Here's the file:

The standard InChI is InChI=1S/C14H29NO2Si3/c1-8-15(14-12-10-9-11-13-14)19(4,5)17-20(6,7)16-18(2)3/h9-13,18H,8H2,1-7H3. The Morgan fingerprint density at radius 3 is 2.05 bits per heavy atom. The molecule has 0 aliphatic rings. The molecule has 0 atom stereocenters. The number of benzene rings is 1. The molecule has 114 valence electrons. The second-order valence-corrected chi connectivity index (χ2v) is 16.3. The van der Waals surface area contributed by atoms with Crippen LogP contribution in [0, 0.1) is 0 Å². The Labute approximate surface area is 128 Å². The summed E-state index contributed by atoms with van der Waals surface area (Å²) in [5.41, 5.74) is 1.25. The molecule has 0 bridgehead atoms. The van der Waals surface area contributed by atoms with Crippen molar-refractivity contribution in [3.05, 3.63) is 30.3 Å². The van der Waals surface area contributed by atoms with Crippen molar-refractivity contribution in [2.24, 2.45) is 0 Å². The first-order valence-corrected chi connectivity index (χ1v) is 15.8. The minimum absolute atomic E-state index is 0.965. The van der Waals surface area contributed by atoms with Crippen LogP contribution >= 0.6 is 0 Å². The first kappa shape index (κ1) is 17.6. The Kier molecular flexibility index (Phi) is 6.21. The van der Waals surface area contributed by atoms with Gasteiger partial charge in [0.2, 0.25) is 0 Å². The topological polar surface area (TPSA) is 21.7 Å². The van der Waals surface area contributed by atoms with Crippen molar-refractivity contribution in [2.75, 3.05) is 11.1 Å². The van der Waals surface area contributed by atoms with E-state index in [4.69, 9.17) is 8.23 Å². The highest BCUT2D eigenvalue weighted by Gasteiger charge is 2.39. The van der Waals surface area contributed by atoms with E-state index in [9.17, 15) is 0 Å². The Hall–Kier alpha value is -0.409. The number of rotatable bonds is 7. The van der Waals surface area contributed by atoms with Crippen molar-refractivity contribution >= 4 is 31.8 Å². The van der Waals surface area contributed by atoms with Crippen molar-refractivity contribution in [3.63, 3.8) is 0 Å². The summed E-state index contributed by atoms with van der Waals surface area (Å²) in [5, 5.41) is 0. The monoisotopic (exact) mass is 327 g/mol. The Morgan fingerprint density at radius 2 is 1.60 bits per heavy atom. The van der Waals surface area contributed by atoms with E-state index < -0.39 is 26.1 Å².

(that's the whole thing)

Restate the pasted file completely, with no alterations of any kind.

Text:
The standard InChI is InChI=1S/C14H29NO2Si3/c1-8-15(14-12-10-9-11-13-14)19(4,5)17-20(6,7)16-18(2)3/h9-13,18H,8H2,1-7H3. The Morgan fingerprint density at radius 3 is 2.05 bits per heavy atom. The molecule has 0 aliphatic rings. The molecule has 0 atom stereocenters. The number of benzene rings is 1. The molecule has 114 valence electrons. The second-order valence-corrected chi connectivity index (χ2v) is 16.3. The van der Waals surface area contributed by atoms with Crippen LogP contribution in [0, 0.1) is 0 Å². The Labute approximate surface area is 128 Å². The summed E-state index contributed by atoms with van der Waals surface area (Å²) in [5.41, 5.74) is 1.25. The molecule has 0 bridgehead atoms. The van der Waals surface area contributed by atoms with Crippen molar-refractivity contribution in [3.05, 3.63) is 30.3 Å². The van der Waals surface area contributed by atoms with Crippen molar-refractivity contribution in [2.24, 2.45) is 0 Å². The first-order valence-corrected chi connectivity index (χ1v) is 15.8. The minimum absolute atomic E-state index is 0.965. The van der Waals surface area contributed by atoms with Crippen LogP contribution >= 0.6 is 0 Å². The first kappa shape index (κ1) is 17.6. The Kier molecular flexibility index (Phi) is 6.21. The van der Waals surface area contributed by atoms with Gasteiger partial charge in [0.2, 0.25) is 0 Å². The topological polar surface area (TPSA) is 21.7 Å². The van der Waals surface area contributed by atoms with Crippen molar-refractivity contribution in [2.75, 3.05) is 11.1 Å². The van der Waals surface area contributed by atoms with E-state index in [4.69, 9.17) is 8.23 Å². The highest BCUT2D eigenvalue weighted by Gasteiger charge is 2.39. The van der Waals surface area contributed by atoms with E-state index in [9.17, 15) is 0 Å². The Hall–Kier alpha value is -0.409. The number of rotatable bonds is 7. The van der Waals surface area contributed by atoms with Crippen molar-refractivity contribution >= 4 is 31.8 Å². The van der Waals surface area contributed by atoms with Crippen molar-refractivity contribution in [3.63, 3.8) is 0 Å². The summed E-state index contributed by atoms with van der Waals surface area (Å²) in [5, 5.41) is 0. The monoisotopic (exact) mass is 327 g/mol. The Morgan fingerprint density at radius 2 is 1.60 bits per heavy atom. The van der Waals surface area contributed by atoms with E-state index < -0.39 is 26.1 Å².